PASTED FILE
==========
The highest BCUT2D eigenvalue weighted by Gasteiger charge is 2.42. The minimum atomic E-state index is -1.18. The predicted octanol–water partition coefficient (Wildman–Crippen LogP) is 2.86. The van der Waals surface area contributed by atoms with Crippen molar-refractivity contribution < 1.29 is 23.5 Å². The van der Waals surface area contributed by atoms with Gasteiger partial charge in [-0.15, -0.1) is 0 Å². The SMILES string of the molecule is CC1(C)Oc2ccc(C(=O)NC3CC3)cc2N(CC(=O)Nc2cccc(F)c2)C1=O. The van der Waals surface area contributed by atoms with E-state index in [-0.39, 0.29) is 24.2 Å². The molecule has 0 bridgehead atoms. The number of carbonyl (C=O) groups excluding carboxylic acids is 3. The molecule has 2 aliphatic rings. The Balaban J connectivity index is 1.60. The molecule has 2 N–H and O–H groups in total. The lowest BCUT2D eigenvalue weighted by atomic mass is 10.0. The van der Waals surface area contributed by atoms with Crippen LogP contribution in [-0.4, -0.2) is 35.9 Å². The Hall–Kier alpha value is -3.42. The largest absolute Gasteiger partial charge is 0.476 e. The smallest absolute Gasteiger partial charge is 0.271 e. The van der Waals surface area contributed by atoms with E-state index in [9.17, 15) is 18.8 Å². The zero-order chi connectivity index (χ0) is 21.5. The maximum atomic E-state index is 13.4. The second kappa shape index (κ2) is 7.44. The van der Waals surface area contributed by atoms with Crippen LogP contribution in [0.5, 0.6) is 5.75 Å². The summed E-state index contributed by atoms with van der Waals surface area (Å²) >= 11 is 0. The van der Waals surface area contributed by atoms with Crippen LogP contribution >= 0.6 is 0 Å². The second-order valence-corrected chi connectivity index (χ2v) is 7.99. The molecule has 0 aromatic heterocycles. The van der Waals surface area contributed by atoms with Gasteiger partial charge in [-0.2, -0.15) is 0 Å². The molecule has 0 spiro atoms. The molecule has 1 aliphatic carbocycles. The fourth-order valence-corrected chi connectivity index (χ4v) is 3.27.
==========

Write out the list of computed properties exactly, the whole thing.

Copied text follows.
The highest BCUT2D eigenvalue weighted by Gasteiger charge is 2.42. The minimum atomic E-state index is -1.18. The predicted octanol–water partition coefficient (Wildman–Crippen LogP) is 2.86. The van der Waals surface area contributed by atoms with Crippen molar-refractivity contribution < 1.29 is 23.5 Å². The van der Waals surface area contributed by atoms with Gasteiger partial charge in [-0.15, -0.1) is 0 Å². The SMILES string of the molecule is CC1(C)Oc2ccc(C(=O)NC3CC3)cc2N(CC(=O)Nc2cccc(F)c2)C1=O. The van der Waals surface area contributed by atoms with E-state index in [-0.39, 0.29) is 24.2 Å². The molecule has 0 bridgehead atoms. The number of carbonyl (C=O) groups excluding carboxylic acids is 3. The molecule has 2 aliphatic rings. The Balaban J connectivity index is 1.60. The molecule has 2 N–H and O–H groups in total. The lowest BCUT2D eigenvalue weighted by atomic mass is 10.0. The van der Waals surface area contributed by atoms with Crippen LogP contribution in [-0.4, -0.2) is 35.9 Å². The Hall–Kier alpha value is -3.42. The largest absolute Gasteiger partial charge is 0.476 e. The smallest absolute Gasteiger partial charge is 0.271 e. The van der Waals surface area contributed by atoms with E-state index in [9.17, 15) is 18.8 Å². The zero-order chi connectivity index (χ0) is 21.5. The maximum atomic E-state index is 13.4. The second kappa shape index (κ2) is 7.44. The van der Waals surface area contributed by atoms with Crippen LogP contribution in [0.5, 0.6) is 5.75 Å². The summed E-state index contributed by atoms with van der Waals surface area (Å²) >= 11 is 0. The van der Waals surface area contributed by atoms with Crippen LogP contribution >= 0.6 is 0 Å². The second-order valence-corrected chi connectivity index (χ2v) is 7.99. The molecule has 0 aromatic heterocycles. The van der Waals surface area contributed by atoms with Gasteiger partial charge in [-0.2, -0.15) is 0 Å². The molecule has 0 spiro atoms. The molecule has 1 aliphatic carbocycles. The fourth-order valence-corrected chi connectivity index (χ4v) is 3.27.